Making a Mask with an E-Ink Banner

We wear masks out in public so often it occurred to me we should be able to dynamically customize them to suit our moods and maybe even sell advertising space! Masks also hide a good part of our facial expressions and so I wondered if I couldn't create a portion of a mask that lets people know how we're doing underneath. So I prototyped a wearable mask with a flexible e-ink display that can dynamically show content.

Getting the Parts

Adafruit is my go-to place for electronics prototyping, especially when it comes to Arduino tinkering. After some research, it looked like the Feather + E-ink Featherwing would be the right base for this project. I especially wanted something lightweight that could work on the go (ie. have a battery-powered option and talk to my phone). Since I knew I wanted to wrap the display on my mask, the display needed to be flexible and big enough to read from at least 6 feet away.

Here's the parts list I settled on:

  • 1 x 2.9” Flexible Monochrome eInk / ePaper Display (296x128 Monochrome) [ID:4262] = $26.95
  • 1 x 24-pin eInk / ePaper Extension Cable 0.5mm Pitch - 25cm Long [ID:4230] = $1.35
  • 1 x Adafruit eInk Feather Friend with 32KB SRAM[ID:4446] = $8.95
  • 1 x Header Kit for Feather - 12-pin and 16-pin Female Header Set [ID:2886] = $0.95
  • 1 x Lithium Ion Polymer Battery - 3.7v 150mAh [ID:1317] = $5.95
  • 1 x Short Headers Kit for Feather - 12-pin + 16-pin Female Headers [ID:2940] = $1.50
  • 1 x Adafruit Feather M0 Bluefruit LE [ID:2995] = $29.95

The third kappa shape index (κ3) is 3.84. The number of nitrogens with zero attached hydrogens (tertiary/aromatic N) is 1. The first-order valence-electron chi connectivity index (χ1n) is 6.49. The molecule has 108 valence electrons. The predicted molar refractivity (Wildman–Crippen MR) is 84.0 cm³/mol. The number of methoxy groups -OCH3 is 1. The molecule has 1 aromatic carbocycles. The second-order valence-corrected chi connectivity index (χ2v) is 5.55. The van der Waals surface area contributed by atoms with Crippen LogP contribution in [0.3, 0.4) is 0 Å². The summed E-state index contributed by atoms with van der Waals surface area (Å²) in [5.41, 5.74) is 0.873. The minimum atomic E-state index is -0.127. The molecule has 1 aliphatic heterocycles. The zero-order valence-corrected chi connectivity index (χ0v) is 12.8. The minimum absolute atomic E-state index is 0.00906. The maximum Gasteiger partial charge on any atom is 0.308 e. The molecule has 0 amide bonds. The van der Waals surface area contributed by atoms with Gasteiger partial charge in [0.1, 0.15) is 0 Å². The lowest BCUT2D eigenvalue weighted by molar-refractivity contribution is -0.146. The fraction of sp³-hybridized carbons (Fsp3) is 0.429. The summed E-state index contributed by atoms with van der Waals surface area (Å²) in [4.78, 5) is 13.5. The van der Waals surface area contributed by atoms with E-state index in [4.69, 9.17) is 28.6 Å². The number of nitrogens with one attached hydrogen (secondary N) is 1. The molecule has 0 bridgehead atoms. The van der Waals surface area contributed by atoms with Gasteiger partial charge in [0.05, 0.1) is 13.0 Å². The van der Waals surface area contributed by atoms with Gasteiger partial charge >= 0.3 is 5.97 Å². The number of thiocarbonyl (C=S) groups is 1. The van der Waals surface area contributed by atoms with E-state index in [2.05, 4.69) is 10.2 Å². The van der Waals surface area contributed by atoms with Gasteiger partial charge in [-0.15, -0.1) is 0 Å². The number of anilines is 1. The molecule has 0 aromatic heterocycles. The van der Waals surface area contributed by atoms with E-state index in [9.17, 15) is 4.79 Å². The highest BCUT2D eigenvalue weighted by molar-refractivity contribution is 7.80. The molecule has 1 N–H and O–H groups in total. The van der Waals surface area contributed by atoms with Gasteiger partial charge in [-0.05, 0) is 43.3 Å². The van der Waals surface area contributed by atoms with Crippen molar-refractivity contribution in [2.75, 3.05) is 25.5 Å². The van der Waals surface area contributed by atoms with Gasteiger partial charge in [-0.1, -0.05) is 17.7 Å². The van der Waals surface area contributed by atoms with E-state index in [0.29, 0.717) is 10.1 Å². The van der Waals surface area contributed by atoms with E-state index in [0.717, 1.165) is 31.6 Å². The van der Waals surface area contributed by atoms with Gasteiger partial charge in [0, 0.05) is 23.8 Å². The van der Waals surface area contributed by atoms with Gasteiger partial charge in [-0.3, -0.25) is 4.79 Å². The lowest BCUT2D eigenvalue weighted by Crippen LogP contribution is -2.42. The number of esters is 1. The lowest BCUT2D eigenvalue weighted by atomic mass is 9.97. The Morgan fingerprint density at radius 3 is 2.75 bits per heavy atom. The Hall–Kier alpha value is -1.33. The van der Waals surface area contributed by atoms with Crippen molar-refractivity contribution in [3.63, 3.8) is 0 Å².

• 1 x 24-pin FFC / FPC Extender [ID:4524] = $0.86

Electronics Assembly and Setup

Soldiering the header kit to the feather and featherwing was straightforward, after I dug up an old breadboard to keep the pins in place. The li ion battery attaches to the feather and is charged (slowly) when the micro-USB power supply/data cable is connected. A very nice feature of the feather design is the ability to jump over to battery power once the micro-USB is disconnected.

The next step was to download the latest Arduino IDE and install the Bluetooth and Eink libraries. The board can be interacted with via bluetooth and a mobile app called BlueFruit Connect.

Combining demo scripts for the Bluetooth interaction and E-ink display, I hacked together a little Arduino code which allows the user to type in messages to the their phone and have it show up on the display.

To protect the display, I made sure that the e-ink display cannot be changed more than once per 10 seconds.

Sewing it in

I found a cloth mask with a few cotton layers that I could use to cut out a window the display, with the connector pins sticking out of the side. Placing the display inside the window, I then sewed (crudely) around the display being careful not to pierce it.

The Result

The prototype turned out pretty much as I had hoped (apologizes for the unkempt hair).

You can see a little demo here:

Next Steps

I initially forgot to order the PIN extender for the ribbon cable, which means I currently have to place the electronics directly next to the mask, instead of around the back of the head (say under a hat). Also, I didn't yet manage to get images working (since that required an SD card). Perhaps the destiny is that we can sell our GPS location (and beacon IDs of people nearby) to companies and have them dynamically upload advertisements as we go about our business. Yeah, maybe that's too dystopic of an idea even for 2020!

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Joshua Bloom
Professor of Astronomy

Astrophysics Prof at UC Berkeley, former Wise.io cofounder (acquired by GE); Inventor; Dad, Tennis everything. Anti #TransparentMoon. Check out his group activities at ml4science.org.